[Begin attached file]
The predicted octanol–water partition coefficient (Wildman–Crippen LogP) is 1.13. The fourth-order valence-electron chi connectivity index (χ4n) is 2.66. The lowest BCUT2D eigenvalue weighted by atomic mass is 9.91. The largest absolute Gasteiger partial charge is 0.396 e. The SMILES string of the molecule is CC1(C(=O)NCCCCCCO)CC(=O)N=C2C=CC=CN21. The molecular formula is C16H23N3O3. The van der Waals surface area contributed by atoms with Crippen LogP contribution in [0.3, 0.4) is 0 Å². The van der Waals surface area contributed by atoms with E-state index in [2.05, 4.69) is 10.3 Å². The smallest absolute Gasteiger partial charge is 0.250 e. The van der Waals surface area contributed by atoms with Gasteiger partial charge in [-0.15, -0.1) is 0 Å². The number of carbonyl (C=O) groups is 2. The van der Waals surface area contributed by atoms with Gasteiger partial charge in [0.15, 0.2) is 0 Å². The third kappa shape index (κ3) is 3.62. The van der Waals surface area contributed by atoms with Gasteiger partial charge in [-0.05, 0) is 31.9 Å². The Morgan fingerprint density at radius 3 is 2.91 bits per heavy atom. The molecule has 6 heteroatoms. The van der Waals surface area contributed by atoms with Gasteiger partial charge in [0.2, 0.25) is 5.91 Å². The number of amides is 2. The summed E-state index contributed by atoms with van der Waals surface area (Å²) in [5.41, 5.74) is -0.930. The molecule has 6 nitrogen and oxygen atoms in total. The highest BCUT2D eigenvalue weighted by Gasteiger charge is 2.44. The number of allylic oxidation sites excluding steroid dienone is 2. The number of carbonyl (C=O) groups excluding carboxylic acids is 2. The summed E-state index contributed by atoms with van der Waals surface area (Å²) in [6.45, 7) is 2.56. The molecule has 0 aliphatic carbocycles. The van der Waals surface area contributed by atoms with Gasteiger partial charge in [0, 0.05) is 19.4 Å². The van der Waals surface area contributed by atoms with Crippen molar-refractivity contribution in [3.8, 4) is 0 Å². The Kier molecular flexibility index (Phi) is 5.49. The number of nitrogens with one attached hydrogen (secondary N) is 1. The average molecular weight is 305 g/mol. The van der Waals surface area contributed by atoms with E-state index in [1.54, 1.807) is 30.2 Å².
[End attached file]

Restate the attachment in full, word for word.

The predicted octanol–water partition coefficient (Wildman–Crippen LogP) is 1.13. The fourth-order valence-electron chi connectivity index (χ4n) is 2.66. The lowest BCUT2D eigenvalue weighted by atomic mass is 9.91. The largest absolute Gasteiger partial charge is 0.396 e. The SMILES string of the molecule is CC1(C(=O)NCCCCCCO)CC(=O)N=C2C=CC=CN21. The molecular formula is C16H23N3O3. The van der Waals surface area contributed by atoms with Crippen LogP contribution in [0.3, 0.4) is 0 Å². The van der Waals surface area contributed by atoms with E-state index in [2.05, 4.69) is 10.3 Å². The smallest absolute Gasteiger partial charge is 0.250 e. The van der Waals surface area contributed by atoms with Gasteiger partial charge in [-0.15, -0.1) is 0 Å². The number of carbonyl (C=O) groups is 2. The van der Waals surface area contributed by atoms with Gasteiger partial charge in [0.15, 0.2) is 0 Å². The third kappa shape index (κ3) is 3.62. The van der Waals surface area contributed by atoms with Gasteiger partial charge in [-0.05, 0) is 31.9 Å². The Morgan fingerprint density at radius 3 is 2.91 bits per heavy atom. The molecule has 6 heteroatoms. The van der Waals surface area contributed by atoms with Gasteiger partial charge in [0.2, 0.25) is 5.91 Å². The number of amides is 2. The summed E-state index contributed by atoms with van der Waals surface area (Å²) in [5.41, 5.74) is -0.930. The molecule has 6 nitrogen and oxygen atoms in total. The highest BCUT2D eigenvalue weighted by Gasteiger charge is 2.44. The number of allylic oxidation sites excluding steroid dienone is 2. The number of carbonyl (C=O) groups excluding carboxylic acids is 2. The summed E-state index contributed by atoms with van der Waals surface area (Å²) in [6.45, 7) is 2.56. The molecule has 0 aliphatic carbocycles. The van der Waals surface area contributed by atoms with Gasteiger partial charge in [0, 0.05) is 19.4 Å². The van der Waals surface area contributed by atoms with Crippen molar-refractivity contribution in [3.8, 4) is 0 Å². The Kier molecular flexibility index (Phi) is 5.49. The number of nitrogens with one attached hydrogen (secondary N) is 1. The average molecular weight is 305 g/mol. The van der Waals surface area contributed by atoms with E-state index in [1.54, 1.807) is 30.2 Å².